I think it is important to note that the enrichment methods still preserve the straight line structure of connected polygons. We are still dependent on paper with its 2 colours and textures. The achievement of a work of art is still an indirect process. It seems to me therefore unlikely that an artist would select Origami as a medium for expression ahead of the more powerful, direct and flexible traditional methods. Of course on occasions it may be that a folded artefact will be exactly what the artist wants, either in its own right or as a selected and designated object.
Artists and Paper-folders
Artists in the main will be in box A with a strong interest in Art but very little in Origami (if they have ever heard of it). Box D are the dedicated Paper folders with little interest in Art. These folk are very strong in the West. The technical folders are mainly in this group for example, Rohm, Elias, Hume, Montroll. They may well have an interest in display but the challenge of Origami as a cognitive business is likely to be dominate. I must stress here that I have selected a few people merely to illustrate my ideas. The fact that I have not mentioned someone does not mean they do not possess the attributes in the highest possible measure.
The special group B has very few members in the West, I suspect that in Japan we would find a great many. These are people who are artists as well as paper folders. Eric Kenneway  was both an artist and a paper folder. He attempted to draw in Origami using the 2 colour contrasts and the raw or folded edges. As far as I know his work is unique. Perhaps most striking of all is the work of Jean-Claude Correia  here is an artist who understands art and Paper-folding and brings them together in a dramatic way. I must also mention Paulo Barreto who is an artist through and through but also a great folder, his abstract patterns will compare easily with any of the more established artists. Others I should mention are Vincent Floderer and David Brill. David is particularly interesting in the he has exhibited paintings at the Royal Academy in England and is also a brilliant creative folder. His artistic sensibility is clearly demonstrated in his final models but he has never used Origami in Art proper. Paul Jackson is an artist and designer who has combined his great skills in Paper-folding with art, he has opened up the world of abstract shapes for many people with his teaching of curve induced folding.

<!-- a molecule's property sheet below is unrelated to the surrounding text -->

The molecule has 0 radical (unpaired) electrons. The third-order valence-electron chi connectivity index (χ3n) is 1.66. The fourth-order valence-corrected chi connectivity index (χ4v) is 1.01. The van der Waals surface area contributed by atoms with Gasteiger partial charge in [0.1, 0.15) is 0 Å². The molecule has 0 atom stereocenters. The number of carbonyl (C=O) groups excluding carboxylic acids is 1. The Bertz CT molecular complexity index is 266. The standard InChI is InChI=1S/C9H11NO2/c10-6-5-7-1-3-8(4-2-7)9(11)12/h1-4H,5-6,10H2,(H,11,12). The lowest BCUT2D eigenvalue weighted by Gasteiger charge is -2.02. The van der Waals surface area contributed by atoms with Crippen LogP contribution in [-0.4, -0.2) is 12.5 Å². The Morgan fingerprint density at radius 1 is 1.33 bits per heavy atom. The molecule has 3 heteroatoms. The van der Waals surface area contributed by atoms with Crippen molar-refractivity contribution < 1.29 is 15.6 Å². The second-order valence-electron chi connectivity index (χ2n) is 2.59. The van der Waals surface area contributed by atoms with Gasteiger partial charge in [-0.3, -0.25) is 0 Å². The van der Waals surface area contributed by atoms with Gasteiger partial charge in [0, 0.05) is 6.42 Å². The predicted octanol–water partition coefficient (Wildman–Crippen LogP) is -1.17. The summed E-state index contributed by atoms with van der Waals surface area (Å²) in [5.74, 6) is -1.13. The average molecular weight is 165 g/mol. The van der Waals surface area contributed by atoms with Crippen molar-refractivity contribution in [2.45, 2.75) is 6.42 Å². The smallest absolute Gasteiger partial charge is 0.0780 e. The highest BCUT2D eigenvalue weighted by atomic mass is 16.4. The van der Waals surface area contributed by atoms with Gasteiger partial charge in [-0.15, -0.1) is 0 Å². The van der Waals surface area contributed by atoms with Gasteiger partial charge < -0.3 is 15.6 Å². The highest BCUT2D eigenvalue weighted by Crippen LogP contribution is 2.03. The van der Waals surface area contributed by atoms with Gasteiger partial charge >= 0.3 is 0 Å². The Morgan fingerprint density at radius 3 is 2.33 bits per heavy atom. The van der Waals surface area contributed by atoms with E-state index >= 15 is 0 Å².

In Japan I must pay homage to the great master Akira Yoshizawa who combines immense skill as a folder with extraordinary aesthetic sensibility.
What kind of people are folders?
The cognitive dimension was concerned with puzzles, mathematics, etc. the artistic dimension with design, art, music and so on. Men showed a bias towards the cognitive rather than the artistic with women on average scoring highly on the artistic and less on the cognitive. Of course many folders score highly on both dimensions. It will be seen that this result lines up quite well with my previous diagram of folders and artists. Japan seems to have a remarkable number of folders who have a high cognitive drive as well as deep artistic sensibility.
Origami as a performance art
So we need to look at the performance as well as the final result if we are to truly examine Origami art. The sequence of hand movements when folding can be choreographed to form a miniature ballet. Obviously an eloquent series of moves is required to give full scope to the potential artistry. The little theatre performances of Marieke de Hoop and the superb artistry of master Akira Yoshizawa come closest to what I have in mind.